Walpole was a great letter-writer, and he is considered a master of the art. His letters were filled with society gossip and political wit. He was also known to “bend” the truth a bit, sometimes plagiarizing the works of other writers in his letters, passing them off as his own.

A member of an aristocratic family – he was the 4th Earl of Orford – Walpole was an ambitious man from childhood. Like Slughorn, he saw nothing wrong with knowing the “right people” and going as far in society as possible. He wrote: “Alexander (the Great) at the head of the world never tasted the true pleasure that boys of his own age have enjoyed at the head of a school.” Indeed, that seems to resound with Slughorn’s admiration for his most successful students, including Tom Riddle, Head Boy of Hogwarts.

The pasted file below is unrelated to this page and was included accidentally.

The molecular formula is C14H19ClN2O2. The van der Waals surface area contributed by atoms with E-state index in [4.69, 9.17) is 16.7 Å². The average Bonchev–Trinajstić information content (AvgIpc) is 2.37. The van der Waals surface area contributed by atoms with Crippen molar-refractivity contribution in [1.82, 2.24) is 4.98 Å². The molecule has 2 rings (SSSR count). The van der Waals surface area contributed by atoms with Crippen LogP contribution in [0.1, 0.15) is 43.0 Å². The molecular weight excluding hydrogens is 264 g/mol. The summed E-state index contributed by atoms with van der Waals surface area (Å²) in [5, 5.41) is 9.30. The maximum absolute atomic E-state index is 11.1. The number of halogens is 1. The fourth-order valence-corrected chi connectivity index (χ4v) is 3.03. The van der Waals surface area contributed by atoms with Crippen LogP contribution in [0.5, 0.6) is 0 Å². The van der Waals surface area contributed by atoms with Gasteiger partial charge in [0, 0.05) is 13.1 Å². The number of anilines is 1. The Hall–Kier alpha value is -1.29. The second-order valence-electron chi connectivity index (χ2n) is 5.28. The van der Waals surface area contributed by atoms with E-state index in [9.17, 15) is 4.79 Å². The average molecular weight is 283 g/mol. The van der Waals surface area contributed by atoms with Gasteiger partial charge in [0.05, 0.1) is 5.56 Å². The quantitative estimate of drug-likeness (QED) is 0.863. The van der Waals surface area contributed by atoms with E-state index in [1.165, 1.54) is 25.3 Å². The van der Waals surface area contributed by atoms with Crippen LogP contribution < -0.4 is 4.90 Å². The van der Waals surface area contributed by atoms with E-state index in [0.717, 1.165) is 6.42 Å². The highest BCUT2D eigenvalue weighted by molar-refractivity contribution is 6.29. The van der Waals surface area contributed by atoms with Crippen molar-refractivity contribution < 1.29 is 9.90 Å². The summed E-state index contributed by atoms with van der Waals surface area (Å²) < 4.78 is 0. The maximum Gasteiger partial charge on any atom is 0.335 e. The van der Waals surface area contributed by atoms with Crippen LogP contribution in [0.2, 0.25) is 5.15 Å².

The most famous “Horace” in history was Quintus Horatius Flaccus, a lyric poet who lived between 65 and 8 BC. He studied Greek Philosophy, served in the Roman Army (running away to save his own neck), and then entered the literary circle of the great writer Virgil. Horace is most famous for coining the phrase “carpe diem,” which translates to “seize the day.” I think we can see that sort of idea in Slughorn’s advice to Tom Riddle when he tells him to enter politics right away and work his way up through flattery and knowing “the right people.” Slughorn himself wastes no time when he wants something, whether unicorn hair or poison from the dead spider-king Aragog. Slughorn likes to seize an opportunity when it arises, and that is always his advice to others. He likes to talk about his connections in society, and “collect” those who would help him the most.

Interestingly, just like Walpole, this Horace sometimes passed off the poetry of earlier writers as his own, plagiarizing bits here and there.